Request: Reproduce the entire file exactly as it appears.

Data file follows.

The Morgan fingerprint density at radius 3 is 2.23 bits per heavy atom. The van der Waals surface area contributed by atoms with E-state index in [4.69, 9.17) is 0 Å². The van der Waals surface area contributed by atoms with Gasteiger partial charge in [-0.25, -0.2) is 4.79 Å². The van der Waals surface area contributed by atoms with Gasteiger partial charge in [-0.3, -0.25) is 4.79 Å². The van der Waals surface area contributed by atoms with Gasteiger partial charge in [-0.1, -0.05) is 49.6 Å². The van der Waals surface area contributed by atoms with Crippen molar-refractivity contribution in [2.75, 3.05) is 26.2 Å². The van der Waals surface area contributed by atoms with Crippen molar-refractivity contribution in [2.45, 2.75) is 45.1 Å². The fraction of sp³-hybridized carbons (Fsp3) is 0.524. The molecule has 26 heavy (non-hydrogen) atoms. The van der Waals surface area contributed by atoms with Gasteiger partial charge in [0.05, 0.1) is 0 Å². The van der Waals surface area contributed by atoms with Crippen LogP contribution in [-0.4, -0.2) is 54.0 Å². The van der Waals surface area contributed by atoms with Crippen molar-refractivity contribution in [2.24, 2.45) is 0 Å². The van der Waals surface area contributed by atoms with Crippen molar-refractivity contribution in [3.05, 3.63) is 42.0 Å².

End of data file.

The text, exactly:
The Morgan fingerprint density at radius 3 is 2.23 bits per heavy atom. The van der Waals surface area contributed by atoms with E-state index in [4.69, 9.17) is 0 Å². The van der Waals surface area contributed by atoms with Gasteiger partial charge in [-0.25, -0.2) is 4.79 Å². The van der Waals surface area contributed by atoms with Gasteiger partial charge in [-0.3, -0.25) is 4.79 Å². The van der Waals surface area contributed by atoms with Gasteiger partial charge in [-0.1, -0.05) is 49.6 Å². The van der Waals surface area contributed by atoms with Crippen molar-refractivity contribution in [2.75, 3.05) is 26.2 Å². The van der Waals surface area contributed by atoms with Crippen molar-refractivity contribution in [2.45, 2.75) is 45.1 Å². The fraction of sp³-hybridized carbons (Fsp3) is 0.524. The molecule has 26 heavy (non-hydrogen) atoms. The van der Waals surface area contributed by atoms with Gasteiger partial charge in [0.05, 0.1) is 0 Å². The van der Waals surface area contributed by atoms with Crippen LogP contribution in [-0.4, -0.2) is 54.0 Å². The van der Waals surface area contributed by atoms with Crippen molar-refractivity contribution in [2.24, 2.45) is 0 Å². The van der Waals surface area contributed by atoms with Crippen molar-refractivity contribution in [3.05, 3.63) is 42.0 Å².